NRL Fantasy Round 3

Trades

Jordan Kahu (Broncos) for George Jennings (Panthers) – Cashing in my cash cow now that Josh Mansour is back from injury.

Kelepi Tanginoa (Cowboys) for Lachlan Burr (Titans) – Tanginoa has some definite Taumalolo potential and Lachlan Burr made way for the Cocaine 5 (sounds like a new boy band).

BTW, how hard is it not to keep using your trades. Resisted the urge to trade Robbie Farah. He will bounce back.

Starting Team

Robbie Farah (Tigers), Paul Gallen (Sharks), Andrew Fifita (Sharks), Shaun Fensom (Raiders), Corey Parker (Broncos), Jason Taumalolo (Cowboys), Daly Cherry-Evans (Sea Eagles), Thomas Leuluai (Warriors), Solomone Kata (Warriors), Iosia Soliola (Raiders), Greg Inglis (Rabbitohs), Eto Nabuli (Dragons) and Tuimoala Lolohea (Warriors)

Bench

Kierran Moseley (Titans), Sam Lisone (Warriors), Kelepi Tanginoa (Cowboys) and Mitch Cornish (Raiders)

Balance of the squad

Rory O’Brien (Dragons), Chris Grevsmuhl (Rabbitohs), Brendan Santi (Tigers), Mitch Moses (Tigers), Beau Champion (Eels), Jordan Kahu (Broncos), Lachlan Maranta (Broncos) and Edrick Lee (Raiders)

Current Points

1,463

Current Position

8,159 from 94,271

EPL Tips Match Day 30 

Crystal Palace vs Southampton -Photo by docteur es sport - CC

Crystal Palace vs Southampton – Photo by docteur es sportCC-BY-NC-2.0

Man City vs West Brom – Man City 3-1 (City could have picked up 4 points in the last 3 matches off Chelsea but instead dropped 2. At this stage it is looking like Arsenal have a better chance of winning the title than City)

Aston Villa vs Swansea – Draw 1-1 (Signs of life from Villa again. I think Swansea will pick up at least 1 point though)

Newcastle vs Arsenal – Arsenal 2-1 (Arsenal have more to play for at this stage and it will show. Oh and they are a much better side)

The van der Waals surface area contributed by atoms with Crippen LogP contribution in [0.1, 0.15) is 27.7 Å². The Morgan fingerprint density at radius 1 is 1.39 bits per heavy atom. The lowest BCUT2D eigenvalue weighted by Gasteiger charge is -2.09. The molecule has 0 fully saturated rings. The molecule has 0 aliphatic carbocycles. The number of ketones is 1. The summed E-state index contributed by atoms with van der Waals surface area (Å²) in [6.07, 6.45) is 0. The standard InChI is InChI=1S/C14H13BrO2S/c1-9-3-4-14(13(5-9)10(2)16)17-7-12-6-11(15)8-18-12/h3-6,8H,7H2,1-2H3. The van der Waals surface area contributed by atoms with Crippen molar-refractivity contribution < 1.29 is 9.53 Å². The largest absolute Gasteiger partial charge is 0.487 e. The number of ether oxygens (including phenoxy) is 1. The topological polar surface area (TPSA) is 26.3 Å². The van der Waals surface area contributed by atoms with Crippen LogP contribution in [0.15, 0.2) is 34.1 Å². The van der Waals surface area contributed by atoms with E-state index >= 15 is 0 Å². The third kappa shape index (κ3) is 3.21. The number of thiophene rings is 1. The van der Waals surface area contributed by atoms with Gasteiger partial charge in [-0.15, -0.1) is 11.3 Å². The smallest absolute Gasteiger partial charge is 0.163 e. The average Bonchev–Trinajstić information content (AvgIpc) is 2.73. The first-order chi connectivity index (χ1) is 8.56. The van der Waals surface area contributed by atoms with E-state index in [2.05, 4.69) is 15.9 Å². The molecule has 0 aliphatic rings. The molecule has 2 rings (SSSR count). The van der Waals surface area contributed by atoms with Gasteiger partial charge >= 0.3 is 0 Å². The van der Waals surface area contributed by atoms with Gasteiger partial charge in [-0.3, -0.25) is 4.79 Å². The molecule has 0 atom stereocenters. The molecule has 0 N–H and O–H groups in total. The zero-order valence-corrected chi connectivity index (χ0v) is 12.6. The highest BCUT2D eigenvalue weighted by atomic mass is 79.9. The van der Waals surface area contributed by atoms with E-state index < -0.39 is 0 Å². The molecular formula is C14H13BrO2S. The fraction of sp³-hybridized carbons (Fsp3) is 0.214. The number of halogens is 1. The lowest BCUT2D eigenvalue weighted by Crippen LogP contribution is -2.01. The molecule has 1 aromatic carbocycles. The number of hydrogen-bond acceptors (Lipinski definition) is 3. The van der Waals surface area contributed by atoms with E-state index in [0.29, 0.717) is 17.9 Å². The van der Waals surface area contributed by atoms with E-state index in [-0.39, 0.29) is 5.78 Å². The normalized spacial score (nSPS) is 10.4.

Southampton vs Burnley – Southampton 2-0 (Burnley on the edge of staying up but won’t get any points this week)

Tottenham vs Leicester – Tottenham 2-0 (Spurs will be keen to put last week’s effort behind them. Harry Kane will want to get on the scoresheet again as well)

Stoke vs Crystal Palace – Stoke 2-1 (Palace have been resurgent of late finding goals seemingly at will. Stoke will do enough at home to win this one though)

West Ham vs Sunderland – West Ham 3-0 (Hammers to compound Sunderland’s pain. No more Poyet to blame)

Liverpool vs Man U – Liverpool 3-1 (Liverpool will continue their mirror opposite season jagging another win. Chelsea should be more worried about these guys than anyone else below them)

Hull vs Chelsea – Chelsea 2-0 (Chelsea should do the business)

QPR vs Everton – Everton 2-1 (Are Everton finally ready to start turning this mediocre season around. I hardly trust them)

I’ve adopted the scoring system utilised by Mark Lawrenson on the BBC (a correct result (picking a win, draw or defeat) is worth ONE point and picking an exact score THREE points) and even though he wouldn’t know me from Adam we are going head to head all season long. It’s on like Donkey Kong (unless I get a letter from his lawyer or Donkey Kong’s lawyer and then I’m tipping against myself again).

Last week – Me – 6 (6 from 10 with no perfect scores) and Lawro – 7 (7 from 10 with no perfect scores)

Season so far – Me – 208 and Lawro – 194 (Lawro randomly includes the odd FA Cup or League Cup fixture which is why his score is different on the BBC site)

Fantasy Premier League Match Day 30

Transfer of the week

Bobby Zamora (QPR) for Danny Ings (Burnley) – Some salary dump action.

My team this week

Forster (Southampton), Clyne (Southampton), Ivanovic (Chelsea), Terry (Chelsea), Sanchez (Arsenal), Eriksen (Spurs), Downing (West Ham), Hazard (Chelsea), Cazorla (Arsenal), Kane (Spurs) and Austin (QPR) with Hamer (Leicester), Zamora (QPR), Bruce (Hull) and McShane (Hull) on the bench.

Current Points

1,533

Current Position

140,617 from 3,474,612

Stay Tuned

Stay tuned for the next exciting episode on Tuesday, 24 March 2015 titled ‘Finally some rumblings from the RLIF’

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One thought on “Gone with the Windies – Can the Caribbean be saved?

  1. Pingback: 2015 State of Origin Game 1 Review | The Game of Sport